life. i'm 6'2"215 pounds. how is this looking? you're at home, you're making fun of me. >> it's 6'2", 215 -- >> i'm probably bigger than you are. >> reporter: that's a great size and weight. you're bigger than point guards. >> probably the size of your prom date. >> reporter: before he'd graduated from high school, sports illustrated dubbed him the chosen one. now they call him king james, and this is his court. cavaliers fans are wild over their hometown hero. but after seven years with the cavs, he still hasn't brought home the brass king. a king without a crown. >> what is the level of satisfaction you must attain this season for you to feel that -- >> ah -- ultimately an nba championship. >> reporter: has to be? >> has to be. every day i go out on the court, try toy be the best player on
that court. absolutely. but ultimate team concept is an nba championship. >> reporter: means more to you? >> absolutely. >> reporter: the video that airs before games here shows a giant lebron looming over cleveland. and that's not far from the truth. he is a giant here, and a native son. raised in akron by his mother gloer ya, who was only 16 when she had lebron. >> being part of a single parent household helped me grow up faster than i had to. if i wanted to. but being able to protect my mother, being that, you know, that man of the house at an early age help med grow up. >> reporter: she's his biggest fan, often spotted courtside riling up the crowd. out of site are the two young sons he has with his high school sweetheart, savannah. 2-year-old bryce and 5-year-old lebron jr. your kids come to the weekends when you don't have school. what do you want them to take away from watching you? >> i just want them to have fun. my sons be in the back in the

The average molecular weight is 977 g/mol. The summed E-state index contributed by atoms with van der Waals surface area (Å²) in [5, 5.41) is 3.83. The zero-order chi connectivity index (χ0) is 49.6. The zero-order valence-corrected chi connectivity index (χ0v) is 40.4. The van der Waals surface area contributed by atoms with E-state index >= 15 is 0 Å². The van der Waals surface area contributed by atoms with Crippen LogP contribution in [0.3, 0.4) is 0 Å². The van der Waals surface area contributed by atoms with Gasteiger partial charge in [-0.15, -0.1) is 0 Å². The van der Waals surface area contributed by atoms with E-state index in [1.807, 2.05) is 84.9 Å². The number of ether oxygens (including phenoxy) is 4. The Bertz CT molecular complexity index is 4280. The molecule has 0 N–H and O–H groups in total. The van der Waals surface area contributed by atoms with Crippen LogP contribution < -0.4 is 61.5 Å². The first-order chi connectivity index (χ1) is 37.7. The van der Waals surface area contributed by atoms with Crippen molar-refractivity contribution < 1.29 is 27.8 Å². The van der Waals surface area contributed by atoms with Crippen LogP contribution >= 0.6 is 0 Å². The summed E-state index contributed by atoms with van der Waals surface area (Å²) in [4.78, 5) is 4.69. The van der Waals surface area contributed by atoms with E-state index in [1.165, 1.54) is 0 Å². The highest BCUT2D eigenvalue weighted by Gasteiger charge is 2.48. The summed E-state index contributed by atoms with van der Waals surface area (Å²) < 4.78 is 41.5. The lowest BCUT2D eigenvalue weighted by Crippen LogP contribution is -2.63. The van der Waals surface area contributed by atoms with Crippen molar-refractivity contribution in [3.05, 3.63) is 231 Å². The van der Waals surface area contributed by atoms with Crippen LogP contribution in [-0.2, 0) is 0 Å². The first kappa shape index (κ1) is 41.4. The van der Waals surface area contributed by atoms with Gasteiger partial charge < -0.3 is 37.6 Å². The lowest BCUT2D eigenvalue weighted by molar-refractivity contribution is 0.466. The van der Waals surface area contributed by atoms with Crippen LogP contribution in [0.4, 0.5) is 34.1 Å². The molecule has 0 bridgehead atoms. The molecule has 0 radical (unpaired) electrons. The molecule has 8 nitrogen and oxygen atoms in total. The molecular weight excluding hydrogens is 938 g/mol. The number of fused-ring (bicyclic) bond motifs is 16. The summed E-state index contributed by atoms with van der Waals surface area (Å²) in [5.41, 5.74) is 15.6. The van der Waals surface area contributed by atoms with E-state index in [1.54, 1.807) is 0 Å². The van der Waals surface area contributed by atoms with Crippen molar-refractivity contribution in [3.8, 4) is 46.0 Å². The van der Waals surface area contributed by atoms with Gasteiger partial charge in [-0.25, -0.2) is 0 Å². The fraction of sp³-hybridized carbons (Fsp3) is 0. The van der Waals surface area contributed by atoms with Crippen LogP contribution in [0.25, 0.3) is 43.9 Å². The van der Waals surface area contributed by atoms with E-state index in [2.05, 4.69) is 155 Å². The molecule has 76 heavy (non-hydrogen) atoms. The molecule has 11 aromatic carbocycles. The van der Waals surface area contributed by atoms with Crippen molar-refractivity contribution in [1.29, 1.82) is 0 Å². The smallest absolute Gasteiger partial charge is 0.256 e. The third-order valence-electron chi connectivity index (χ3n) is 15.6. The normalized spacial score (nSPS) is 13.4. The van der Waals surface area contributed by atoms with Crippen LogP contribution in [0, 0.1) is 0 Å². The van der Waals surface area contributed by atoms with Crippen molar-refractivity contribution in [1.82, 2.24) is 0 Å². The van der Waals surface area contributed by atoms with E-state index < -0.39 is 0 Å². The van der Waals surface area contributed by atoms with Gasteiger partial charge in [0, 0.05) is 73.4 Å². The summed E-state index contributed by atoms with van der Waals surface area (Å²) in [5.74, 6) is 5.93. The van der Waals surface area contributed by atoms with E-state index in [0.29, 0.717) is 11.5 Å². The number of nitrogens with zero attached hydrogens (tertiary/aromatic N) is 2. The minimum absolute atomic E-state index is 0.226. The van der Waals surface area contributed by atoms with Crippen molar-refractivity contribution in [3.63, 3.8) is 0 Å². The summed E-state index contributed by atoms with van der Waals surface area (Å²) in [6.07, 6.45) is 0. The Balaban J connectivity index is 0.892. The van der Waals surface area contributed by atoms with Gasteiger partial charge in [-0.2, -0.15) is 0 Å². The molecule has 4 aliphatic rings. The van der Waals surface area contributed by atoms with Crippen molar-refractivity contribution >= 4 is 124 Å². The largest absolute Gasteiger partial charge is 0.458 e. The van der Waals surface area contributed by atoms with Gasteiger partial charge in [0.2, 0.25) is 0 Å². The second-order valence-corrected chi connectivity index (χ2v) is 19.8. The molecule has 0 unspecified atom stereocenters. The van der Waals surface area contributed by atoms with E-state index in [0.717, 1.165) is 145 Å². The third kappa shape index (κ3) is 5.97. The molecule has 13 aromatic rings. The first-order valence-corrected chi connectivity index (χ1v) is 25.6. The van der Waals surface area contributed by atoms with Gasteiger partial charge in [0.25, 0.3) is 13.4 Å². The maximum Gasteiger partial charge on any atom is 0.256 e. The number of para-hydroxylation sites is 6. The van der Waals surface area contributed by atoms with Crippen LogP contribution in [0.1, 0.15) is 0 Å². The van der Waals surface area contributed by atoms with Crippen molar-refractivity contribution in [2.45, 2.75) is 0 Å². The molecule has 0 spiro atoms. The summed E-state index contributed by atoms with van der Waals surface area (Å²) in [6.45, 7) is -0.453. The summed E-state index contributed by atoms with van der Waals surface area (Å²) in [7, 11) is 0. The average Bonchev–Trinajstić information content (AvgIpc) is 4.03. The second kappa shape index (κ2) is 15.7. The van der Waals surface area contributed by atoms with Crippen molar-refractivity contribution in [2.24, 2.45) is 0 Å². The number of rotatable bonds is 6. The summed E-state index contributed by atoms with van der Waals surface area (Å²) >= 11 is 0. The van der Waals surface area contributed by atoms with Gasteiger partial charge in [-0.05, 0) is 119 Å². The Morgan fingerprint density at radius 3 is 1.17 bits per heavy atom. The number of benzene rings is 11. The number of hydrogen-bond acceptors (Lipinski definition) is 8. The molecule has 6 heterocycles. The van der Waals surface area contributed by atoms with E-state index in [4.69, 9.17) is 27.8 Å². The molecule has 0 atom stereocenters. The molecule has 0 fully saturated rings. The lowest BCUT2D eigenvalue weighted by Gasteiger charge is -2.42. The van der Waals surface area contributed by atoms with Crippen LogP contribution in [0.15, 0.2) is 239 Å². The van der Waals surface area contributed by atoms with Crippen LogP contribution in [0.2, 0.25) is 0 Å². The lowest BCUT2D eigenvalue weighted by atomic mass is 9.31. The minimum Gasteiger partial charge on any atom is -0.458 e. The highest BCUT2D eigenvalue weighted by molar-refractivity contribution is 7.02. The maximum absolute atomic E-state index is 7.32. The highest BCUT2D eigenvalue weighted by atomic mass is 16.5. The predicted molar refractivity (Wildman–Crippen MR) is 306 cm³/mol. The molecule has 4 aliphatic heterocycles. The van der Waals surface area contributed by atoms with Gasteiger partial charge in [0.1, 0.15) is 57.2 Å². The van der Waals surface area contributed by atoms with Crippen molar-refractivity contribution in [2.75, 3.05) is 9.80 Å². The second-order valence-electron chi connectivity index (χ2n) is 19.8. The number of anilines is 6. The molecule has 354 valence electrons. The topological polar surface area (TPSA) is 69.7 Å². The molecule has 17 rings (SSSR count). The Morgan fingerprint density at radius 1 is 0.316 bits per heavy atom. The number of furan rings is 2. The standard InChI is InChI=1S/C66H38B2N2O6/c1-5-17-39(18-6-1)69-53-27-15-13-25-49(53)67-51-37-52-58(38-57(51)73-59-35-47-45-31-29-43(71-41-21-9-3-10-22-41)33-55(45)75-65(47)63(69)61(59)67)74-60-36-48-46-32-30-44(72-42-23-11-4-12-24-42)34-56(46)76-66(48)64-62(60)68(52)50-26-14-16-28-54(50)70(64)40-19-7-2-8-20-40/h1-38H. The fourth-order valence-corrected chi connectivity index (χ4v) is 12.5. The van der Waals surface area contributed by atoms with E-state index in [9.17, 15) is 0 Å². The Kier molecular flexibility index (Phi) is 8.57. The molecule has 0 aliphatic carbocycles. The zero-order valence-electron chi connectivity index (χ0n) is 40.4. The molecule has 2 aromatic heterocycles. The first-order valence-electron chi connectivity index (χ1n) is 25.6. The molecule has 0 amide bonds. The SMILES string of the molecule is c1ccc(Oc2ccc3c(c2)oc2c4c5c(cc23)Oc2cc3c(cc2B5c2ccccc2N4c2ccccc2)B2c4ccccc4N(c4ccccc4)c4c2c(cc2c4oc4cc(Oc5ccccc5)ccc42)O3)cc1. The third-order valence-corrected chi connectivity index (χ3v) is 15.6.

family lounge, they back there drinking juice boxes and spilling chips on their lap. i don't see them throughout the game. >> reporter: 5-year-old is getting up there now in terms of his level of consciousness. what do you think he knows about what daddy is? >> he knows i play basketball at a high level. kids love to dunk. i seen you dunk tonight, daddy that was awesome. and he tripes to do the same thing at home. >> reporter: has it surprised you how much of your life exists outside the court? >> absolutely. use what you do on the court as a gift to be better off the court. you see a kid, just bring a big old smile on their face. that's the ultimate for me. i know where i come from. >> reporter: and he's surrounded himself with people who come from the same place. >> what's up? >> reporter: several years ago he fired his agent and replaced him with a team of close friends who handle the multimillion dollar business of being lebron. everybody brings in experts from